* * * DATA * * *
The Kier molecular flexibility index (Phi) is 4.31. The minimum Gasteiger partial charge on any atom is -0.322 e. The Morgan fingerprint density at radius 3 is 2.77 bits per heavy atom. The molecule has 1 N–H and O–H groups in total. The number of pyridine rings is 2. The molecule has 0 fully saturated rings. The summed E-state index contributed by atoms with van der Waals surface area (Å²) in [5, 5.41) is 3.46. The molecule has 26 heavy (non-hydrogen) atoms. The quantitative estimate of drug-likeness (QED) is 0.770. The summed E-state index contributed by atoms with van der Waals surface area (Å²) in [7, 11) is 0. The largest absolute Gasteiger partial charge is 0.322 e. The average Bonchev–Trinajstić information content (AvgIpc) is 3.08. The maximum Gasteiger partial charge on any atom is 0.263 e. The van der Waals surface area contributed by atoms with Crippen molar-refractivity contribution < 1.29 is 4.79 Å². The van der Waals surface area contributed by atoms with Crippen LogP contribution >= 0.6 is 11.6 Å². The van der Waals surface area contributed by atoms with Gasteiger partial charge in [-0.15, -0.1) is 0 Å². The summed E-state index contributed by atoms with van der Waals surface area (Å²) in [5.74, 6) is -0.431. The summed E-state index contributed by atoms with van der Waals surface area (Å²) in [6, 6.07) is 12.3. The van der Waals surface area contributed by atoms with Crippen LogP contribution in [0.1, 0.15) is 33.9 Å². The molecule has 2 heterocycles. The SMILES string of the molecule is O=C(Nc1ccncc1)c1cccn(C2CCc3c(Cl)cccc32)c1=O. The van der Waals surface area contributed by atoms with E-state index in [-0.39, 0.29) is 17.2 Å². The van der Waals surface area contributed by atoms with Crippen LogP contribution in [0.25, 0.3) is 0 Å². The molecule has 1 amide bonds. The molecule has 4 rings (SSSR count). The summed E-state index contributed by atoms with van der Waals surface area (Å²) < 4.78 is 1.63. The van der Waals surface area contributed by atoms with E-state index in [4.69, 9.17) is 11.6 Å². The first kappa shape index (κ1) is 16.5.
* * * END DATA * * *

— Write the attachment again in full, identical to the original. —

The Kier molecular flexibility index (Phi) is 4.31. The minimum Gasteiger partial charge on any atom is -0.322 e. The Morgan fingerprint density at radius 3 is 2.77 bits per heavy atom. The molecule has 1 N–H and O–H groups in total. The number of pyridine rings is 2. The molecule has 0 fully saturated rings. The summed E-state index contributed by atoms with van der Waals surface area (Å²) in [5, 5.41) is 3.46. The molecule has 26 heavy (non-hydrogen) atoms. The quantitative estimate of drug-likeness (QED) is 0.770. The summed E-state index contributed by atoms with van der Waals surface area (Å²) in [7, 11) is 0. The largest absolute Gasteiger partial charge is 0.322 e. The average Bonchev–Trinajstić information content (AvgIpc) is 3.08. The maximum Gasteiger partial charge on any atom is 0.263 e. The van der Waals surface area contributed by atoms with Crippen molar-refractivity contribution < 1.29 is 4.79 Å². The van der Waals surface area contributed by atoms with Crippen LogP contribution >= 0.6 is 11.6 Å². The van der Waals surface area contributed by atoms with Gasteiger partial charge in [-0.15, -0.1) is 0 Å². The summed E-state index contributed by atoms with van der Waals surface area (Å²) in [5.74, 6) is -0.431. The summed E-state index contributed by atoms with van der Waals surface area (Å²) in [6, 6.07) is 12.3. The van der Waals surface area contributed by atoms with Crippen LogP contribution in [0.1, 0.15) is 33.9 Å². The molecule has 2 heterocycles. The SMILES string of the molecule is O=C(Nc1ccncc1)c1cccn(C2CCc3c(Cl)cccc32)c1=O. The van der Waals surface area contributed by atoms with E-state index in [-0.39, 0.29) is 17.2 Å². The van der Waals surface area contributed by atoms with Crippen LogP contribution in [0.25, 0.3) is 0 Å². The molecule has 1 amide bonds. The molecule has 4 rings (SSSR count). The summed E-state index contributed by atoms with van der Waals surface area (Å²) < 4.78 is 1.63. The van der Waals surface area contributed by atoms with E-state index in [4.69, 9.17) is 11.6 Å². The first kappa shape index (κ1) is 16.5.